Colour Reading
The concept that "the simpler the form of a letter the easier it is to read" was an obsession in early constructivism. It became a kind of dogma, still continued by "modernist” typographers today ...
However, this idea has been proved false, because when reading we don´t read letters but words, each word as a whole, as a "word picture". This was discovered in psychology, particularly the psychology of Gestalt ...
Without going into too much detail, it has been noted that words comprising of entirely uppercase letters present greater difficulty when reading because they are equal in height, volume and, in most cases, width. Compared to Roman letters, block letters (or block capitals) , give a more inaccurate reading, the fashion for block letters in texts doesn´t meet any historical or practical criteria ...
In musical compositions, if we listen to isolated notes or tones we don´t hear the music.
Listening to music depends on the appreciation between tones, placement and spacing.
In writing, the skill of spelling has nothing to do with the understanding of poetry ....
We can hear an isolated tone.
But very rarely (or at least without special equipment) can we see an isolated colour, disconnected and detached from other colours.
Colours are presented to us in a continuous flow, constantly connected to adjacent colours, in shifting and changing conditions.
Consequently, this shows that when reading colour , what Kandinsky often called for when reading art: what counts is not what, but how.

Face Colour
Colour is the most relative medium employed in art.
It has been found that certain colours are resistant to change, whilst others are more susceptible to change.
We try to find colours that are more likely to influence and distinguish them from those which are influenced.
...There are colour influence modifiers which operate in two directions, on one hand brightness and on the other hue. They occur simultaneously, albeit with varying strength.

Colour Subtraction
That a colour can play many different roles is a well known fact which is consciously applied.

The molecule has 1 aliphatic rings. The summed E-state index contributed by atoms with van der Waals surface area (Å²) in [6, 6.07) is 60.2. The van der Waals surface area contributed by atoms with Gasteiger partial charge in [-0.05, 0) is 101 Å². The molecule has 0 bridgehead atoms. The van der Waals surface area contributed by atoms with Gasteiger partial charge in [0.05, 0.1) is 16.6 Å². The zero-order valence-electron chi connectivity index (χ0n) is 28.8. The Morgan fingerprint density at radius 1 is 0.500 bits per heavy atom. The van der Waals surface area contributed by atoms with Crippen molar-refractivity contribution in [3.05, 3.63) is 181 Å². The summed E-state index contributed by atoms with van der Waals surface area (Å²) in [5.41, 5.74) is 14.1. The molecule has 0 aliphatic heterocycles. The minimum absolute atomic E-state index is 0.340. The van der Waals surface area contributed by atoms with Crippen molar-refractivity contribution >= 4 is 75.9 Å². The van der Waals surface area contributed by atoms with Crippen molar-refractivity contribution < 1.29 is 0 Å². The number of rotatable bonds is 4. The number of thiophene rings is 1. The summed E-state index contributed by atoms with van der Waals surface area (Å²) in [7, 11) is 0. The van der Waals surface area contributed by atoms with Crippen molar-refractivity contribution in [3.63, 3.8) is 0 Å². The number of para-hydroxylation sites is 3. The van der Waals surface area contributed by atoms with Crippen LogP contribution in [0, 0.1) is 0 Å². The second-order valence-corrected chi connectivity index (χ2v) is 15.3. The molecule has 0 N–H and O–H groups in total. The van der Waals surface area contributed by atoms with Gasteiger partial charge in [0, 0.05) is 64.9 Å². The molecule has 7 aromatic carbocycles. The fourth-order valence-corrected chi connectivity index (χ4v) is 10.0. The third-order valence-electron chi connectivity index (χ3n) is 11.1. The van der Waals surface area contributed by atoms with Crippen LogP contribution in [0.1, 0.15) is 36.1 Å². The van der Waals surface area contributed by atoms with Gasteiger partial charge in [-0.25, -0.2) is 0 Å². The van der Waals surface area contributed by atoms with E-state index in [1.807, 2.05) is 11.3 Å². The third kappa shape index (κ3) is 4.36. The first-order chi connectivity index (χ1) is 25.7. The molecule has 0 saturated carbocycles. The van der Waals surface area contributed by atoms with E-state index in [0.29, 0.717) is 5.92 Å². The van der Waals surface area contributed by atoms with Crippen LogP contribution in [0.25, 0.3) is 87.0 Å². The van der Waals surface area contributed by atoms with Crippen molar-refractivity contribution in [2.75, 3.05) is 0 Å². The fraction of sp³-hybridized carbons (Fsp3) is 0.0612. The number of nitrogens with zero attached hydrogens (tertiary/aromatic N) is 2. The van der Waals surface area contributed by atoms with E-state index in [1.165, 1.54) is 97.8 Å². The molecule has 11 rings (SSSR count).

Less well known is the possibility ... of giving a colour an appearance from the background it is given.
Even more exciting is the task ... to make two different colours look the same.
The more different ... the background, the stronger its changing influence.
... colour differences are caused by two factors: the hue and brightness, and in most cases simultaneously.
... You can, by the use of contrasts, "run" the brightness and / or colour tone from how it first appears to its opposite qualities.
As this practically amounts to adding opposite qualities, there is still the possibility of achieving a parallel effect by the subtraction of unwanted qualities.
Any background takes its tone from the colours that it supports, and in those that most influence, the brightness of the background substracts in the same way from their tone... From this it follows that any diversity between colours in either hue or the relationship of light and dark, can be reduced, if not visually eliminated on backgrounds of the same qualities.

Colour Deception?
As a result of the nerve endings in the human retina (rods and cones) we are ready for one of the three primary colours.
Staring fixedly, at red, weakens the sensitive parts of that colour, until its sudden move to white (integrated at the same time with red, yellow and blue) only giving the mixture of yellow and blue. And that mix makes green, the complementary colour to red. The fact that the persistant image or simultaneous contrast is a psycho-physiological phenomenon shows that no normal eye, even the most trained, is safe from the chromatic deception.

Colour Space Illusion
one: Under normal conditions, a mix of substractions is not as light as the lightest of the original colours or as dark as the darkest. In addition, the mixture is respectively neither stronger nor weaker in intensity than the original chromatic colours.
Two: The mix depends on the ratios used in the mixing of colours. Different amounts of blue and yellow, for example, define the character of a green. This indicates the possibility of predominance of one original colour.
Three:. In studies of transparency, when one colour is placed above or below another, we see a third deception: the illusion of space
In exercising the comparison and distinction of colour boundaries an important new step is found in order to read the plastic action of a colour, ie the spatial organization of colour.
As the softer limits reveal a closeness that implies a connection so the stronger indicate distance, separation.